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Investigational Device Exemptions (IDEs)

Under the Act and Regulations, an individual, institution or company may sponsor the clinical investigation of a medical device to establish its safety and effectiveness. Before conducting a clinical trial, however, the sponsor must obtain the approval of an institutional review board (IRB) as well as informed consent from the study subjects at the time of their enrollment in the study. If the investigational device study presents a significant risk to the subjects, the sponsor must obtain FDA’s approval of an "investigational device exemption" application (IDE) under 21 CFR 812. The IDE must contain information concerning the study’s investigational plan, report of prior investigations, device manufacture, IRB actions, investigator agreements, subject informed consent form, device labeling, cost of the device, and other matters related to the study. FDA has 30 calendar days from the date of receipt of the application to approve or disapprove an IDE submission.

IDE Amendments

Although not provided for in the IDE regulations, all submissions related to an original IDE that has been submitted, but not approved, are referred to as "IDE amendments". After an IDE is approved, related submissions are called "supplemental applications" under the regulations. Identification of IDE amendments enables FDA to track each IDE from the time it is originally submitted until the time it is approved.

IDE Supplements

The IDE regulation requires the sponsor of an investigation of a significant risk device to submit a supplemental application for a number of reasons. For example, a sponsor must submit a supplement if there is a change in the investigational plan when such a change may affect the scientific soundness of the study or the rights, safety, or welfare of the subjects. Supplemental applications also are required for the addition of investigational sites. This regulation also requires the submission of various reports, which are logged in as supplements to IDE applications. These include reports on unanticipated adverse effects of the device; recall and device disposition; failure to obtain informed consent; and annual progress reports, final reports, investigator lists, and other reports requested by FDA.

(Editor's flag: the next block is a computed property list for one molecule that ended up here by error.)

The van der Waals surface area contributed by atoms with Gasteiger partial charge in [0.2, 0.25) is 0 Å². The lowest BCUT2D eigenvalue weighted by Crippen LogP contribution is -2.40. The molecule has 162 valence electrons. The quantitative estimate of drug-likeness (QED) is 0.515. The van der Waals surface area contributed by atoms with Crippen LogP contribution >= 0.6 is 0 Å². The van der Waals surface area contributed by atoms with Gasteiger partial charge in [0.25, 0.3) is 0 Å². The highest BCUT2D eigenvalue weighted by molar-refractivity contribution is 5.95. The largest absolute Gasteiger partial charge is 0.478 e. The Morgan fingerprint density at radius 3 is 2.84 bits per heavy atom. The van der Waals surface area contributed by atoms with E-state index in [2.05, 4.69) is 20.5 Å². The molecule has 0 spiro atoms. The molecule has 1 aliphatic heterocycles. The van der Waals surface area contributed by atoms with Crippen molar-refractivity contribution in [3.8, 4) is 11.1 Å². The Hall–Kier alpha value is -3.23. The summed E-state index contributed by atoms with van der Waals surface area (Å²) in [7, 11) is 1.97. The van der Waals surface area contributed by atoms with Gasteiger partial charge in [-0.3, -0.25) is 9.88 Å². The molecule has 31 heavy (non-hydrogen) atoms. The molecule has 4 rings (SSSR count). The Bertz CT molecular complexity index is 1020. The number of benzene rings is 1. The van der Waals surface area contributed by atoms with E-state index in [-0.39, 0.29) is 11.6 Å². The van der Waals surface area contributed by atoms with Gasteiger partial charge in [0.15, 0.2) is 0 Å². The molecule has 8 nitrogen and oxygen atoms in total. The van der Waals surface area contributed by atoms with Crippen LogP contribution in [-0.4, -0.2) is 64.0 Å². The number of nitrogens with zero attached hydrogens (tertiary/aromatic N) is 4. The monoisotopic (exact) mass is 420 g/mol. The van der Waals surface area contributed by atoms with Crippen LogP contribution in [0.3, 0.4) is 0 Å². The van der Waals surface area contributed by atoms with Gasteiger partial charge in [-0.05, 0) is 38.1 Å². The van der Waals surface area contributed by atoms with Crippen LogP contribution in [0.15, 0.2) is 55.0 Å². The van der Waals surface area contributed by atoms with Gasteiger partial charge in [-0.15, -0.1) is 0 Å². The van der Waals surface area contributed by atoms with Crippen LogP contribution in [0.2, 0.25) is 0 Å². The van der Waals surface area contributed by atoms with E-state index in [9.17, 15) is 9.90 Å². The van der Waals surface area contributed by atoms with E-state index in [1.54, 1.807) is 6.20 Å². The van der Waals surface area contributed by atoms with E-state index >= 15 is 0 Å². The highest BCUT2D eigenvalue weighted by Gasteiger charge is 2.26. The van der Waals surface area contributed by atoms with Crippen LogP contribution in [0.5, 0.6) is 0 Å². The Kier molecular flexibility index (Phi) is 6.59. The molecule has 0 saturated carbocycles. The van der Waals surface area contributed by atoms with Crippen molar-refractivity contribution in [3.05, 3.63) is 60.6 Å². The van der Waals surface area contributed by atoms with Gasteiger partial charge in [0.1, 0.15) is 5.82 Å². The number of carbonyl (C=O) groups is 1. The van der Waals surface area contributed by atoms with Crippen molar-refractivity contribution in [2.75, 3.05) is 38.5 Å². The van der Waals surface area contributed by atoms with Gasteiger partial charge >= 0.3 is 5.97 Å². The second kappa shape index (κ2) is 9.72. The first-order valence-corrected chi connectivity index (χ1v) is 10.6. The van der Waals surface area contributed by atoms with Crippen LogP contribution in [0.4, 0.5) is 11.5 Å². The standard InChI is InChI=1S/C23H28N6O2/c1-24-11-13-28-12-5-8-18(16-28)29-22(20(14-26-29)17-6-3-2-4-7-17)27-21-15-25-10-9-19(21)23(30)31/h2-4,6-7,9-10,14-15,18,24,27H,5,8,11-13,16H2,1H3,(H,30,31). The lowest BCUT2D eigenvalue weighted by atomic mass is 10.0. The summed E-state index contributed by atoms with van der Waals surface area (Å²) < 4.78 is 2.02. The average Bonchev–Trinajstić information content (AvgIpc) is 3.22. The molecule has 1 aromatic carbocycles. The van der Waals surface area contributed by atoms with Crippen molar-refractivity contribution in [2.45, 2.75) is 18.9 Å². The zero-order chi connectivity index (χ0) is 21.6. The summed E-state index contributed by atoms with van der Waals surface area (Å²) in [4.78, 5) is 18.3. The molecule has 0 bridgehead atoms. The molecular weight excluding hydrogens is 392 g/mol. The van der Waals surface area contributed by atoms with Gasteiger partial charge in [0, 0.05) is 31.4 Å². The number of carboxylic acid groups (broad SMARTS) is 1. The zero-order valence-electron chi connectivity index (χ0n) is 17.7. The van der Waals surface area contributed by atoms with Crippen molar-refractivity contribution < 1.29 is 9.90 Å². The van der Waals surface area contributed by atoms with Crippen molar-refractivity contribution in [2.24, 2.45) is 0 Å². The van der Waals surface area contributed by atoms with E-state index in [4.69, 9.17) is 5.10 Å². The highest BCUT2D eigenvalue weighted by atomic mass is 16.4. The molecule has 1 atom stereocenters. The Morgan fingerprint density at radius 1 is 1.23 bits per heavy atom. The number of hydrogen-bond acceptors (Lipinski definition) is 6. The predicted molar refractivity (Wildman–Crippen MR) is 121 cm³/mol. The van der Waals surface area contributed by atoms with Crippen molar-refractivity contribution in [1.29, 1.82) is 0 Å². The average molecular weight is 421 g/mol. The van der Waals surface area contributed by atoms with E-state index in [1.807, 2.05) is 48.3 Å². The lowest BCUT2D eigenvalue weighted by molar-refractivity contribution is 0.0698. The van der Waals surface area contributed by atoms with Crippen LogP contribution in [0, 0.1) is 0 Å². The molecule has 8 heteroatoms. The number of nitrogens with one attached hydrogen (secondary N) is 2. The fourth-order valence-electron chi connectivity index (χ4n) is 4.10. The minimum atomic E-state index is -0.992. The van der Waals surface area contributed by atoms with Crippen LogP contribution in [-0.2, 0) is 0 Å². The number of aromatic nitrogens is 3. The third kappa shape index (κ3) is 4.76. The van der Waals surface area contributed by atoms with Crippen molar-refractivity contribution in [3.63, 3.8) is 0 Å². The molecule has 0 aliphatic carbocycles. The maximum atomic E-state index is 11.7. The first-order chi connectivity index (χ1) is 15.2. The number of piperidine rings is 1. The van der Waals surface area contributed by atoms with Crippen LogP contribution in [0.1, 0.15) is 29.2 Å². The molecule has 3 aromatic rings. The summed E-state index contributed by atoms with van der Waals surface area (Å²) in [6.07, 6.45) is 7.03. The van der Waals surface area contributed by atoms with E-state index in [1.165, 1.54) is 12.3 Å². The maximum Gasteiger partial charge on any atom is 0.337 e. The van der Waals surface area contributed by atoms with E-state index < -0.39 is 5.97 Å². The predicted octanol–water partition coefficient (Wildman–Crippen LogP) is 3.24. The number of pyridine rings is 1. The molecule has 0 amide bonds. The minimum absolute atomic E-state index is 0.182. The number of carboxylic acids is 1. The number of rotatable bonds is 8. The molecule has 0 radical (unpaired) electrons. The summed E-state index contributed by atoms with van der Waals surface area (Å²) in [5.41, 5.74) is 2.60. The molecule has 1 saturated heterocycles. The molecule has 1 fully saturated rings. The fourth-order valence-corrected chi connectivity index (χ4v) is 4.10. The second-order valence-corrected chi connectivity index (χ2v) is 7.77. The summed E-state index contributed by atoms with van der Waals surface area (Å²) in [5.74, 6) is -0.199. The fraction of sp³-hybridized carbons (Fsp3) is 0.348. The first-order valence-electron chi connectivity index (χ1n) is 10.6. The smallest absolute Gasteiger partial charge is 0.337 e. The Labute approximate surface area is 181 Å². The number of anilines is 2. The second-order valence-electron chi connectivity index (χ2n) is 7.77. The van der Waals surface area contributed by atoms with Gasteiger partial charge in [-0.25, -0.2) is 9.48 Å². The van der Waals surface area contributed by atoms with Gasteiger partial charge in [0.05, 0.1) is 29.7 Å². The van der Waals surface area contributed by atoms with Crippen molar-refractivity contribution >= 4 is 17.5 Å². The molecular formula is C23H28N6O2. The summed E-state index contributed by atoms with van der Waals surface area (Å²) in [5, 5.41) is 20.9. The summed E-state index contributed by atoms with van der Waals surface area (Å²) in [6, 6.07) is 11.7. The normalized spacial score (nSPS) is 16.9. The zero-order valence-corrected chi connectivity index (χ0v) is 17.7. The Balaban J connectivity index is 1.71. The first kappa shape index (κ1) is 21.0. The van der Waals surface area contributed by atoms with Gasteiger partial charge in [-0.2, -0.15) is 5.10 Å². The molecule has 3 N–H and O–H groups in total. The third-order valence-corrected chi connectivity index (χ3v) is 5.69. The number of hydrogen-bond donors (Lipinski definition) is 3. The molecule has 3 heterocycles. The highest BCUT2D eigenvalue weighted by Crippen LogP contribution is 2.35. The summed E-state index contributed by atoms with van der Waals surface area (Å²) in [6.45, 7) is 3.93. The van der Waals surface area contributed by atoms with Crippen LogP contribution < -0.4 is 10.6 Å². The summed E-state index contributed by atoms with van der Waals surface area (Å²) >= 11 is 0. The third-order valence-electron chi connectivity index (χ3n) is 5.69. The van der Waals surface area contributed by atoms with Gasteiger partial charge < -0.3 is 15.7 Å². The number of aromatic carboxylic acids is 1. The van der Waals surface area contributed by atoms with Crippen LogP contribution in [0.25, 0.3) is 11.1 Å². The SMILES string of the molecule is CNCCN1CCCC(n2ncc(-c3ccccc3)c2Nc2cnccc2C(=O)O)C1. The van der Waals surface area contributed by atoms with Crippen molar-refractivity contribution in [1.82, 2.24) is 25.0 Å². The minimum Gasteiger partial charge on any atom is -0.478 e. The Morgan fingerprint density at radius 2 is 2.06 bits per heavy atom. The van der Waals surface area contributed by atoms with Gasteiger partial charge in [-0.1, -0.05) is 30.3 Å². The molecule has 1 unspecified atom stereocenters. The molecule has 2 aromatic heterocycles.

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Product Development Protocols (PDPs)

The 1976 Medical Device Amendments to the Food, Drug, and Cosmetic Act allowed for two product pathways for a class III device: the PMA or, with prior FDA permission, the notice of completion of a PDP. The PDP process is based upon early consultation between the sponsor and the FDA leading to a device development and testing plan acceptable to both parties. It minimizes the risk that the sponsor will unknowingly pursue — with the associated waste of capital and other resources — the development of a device that FDA will not approve. The PDP plan incorporates four discrete stages of FDA review during the device design process: a PDP Summary Outline; FDA/Advisory Panel review of the full PDP; consideration and, where appropriate, pre-approval of design modifications and protocol revisions made during execution of the PDP; and action on the sponsors Notice of Completion. FDA review of the PDP summary may take up to 30 days; the review of the full PDP may take up to 120 days; and FDA must declare the PDP "completed" or "not completed" within ninety days of receiving the Notice. If the FDA finds that the Notice — together with other information previously submitted — shows that the requirements of the PDP, including Quality System Regulation Inspection (or GMP inspection in the case of sponsors without an established satisfactory inspection history) has been met, the Agency will declare the PDP complete.

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Programs with Industry

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Page Last Updated: 09/19/2018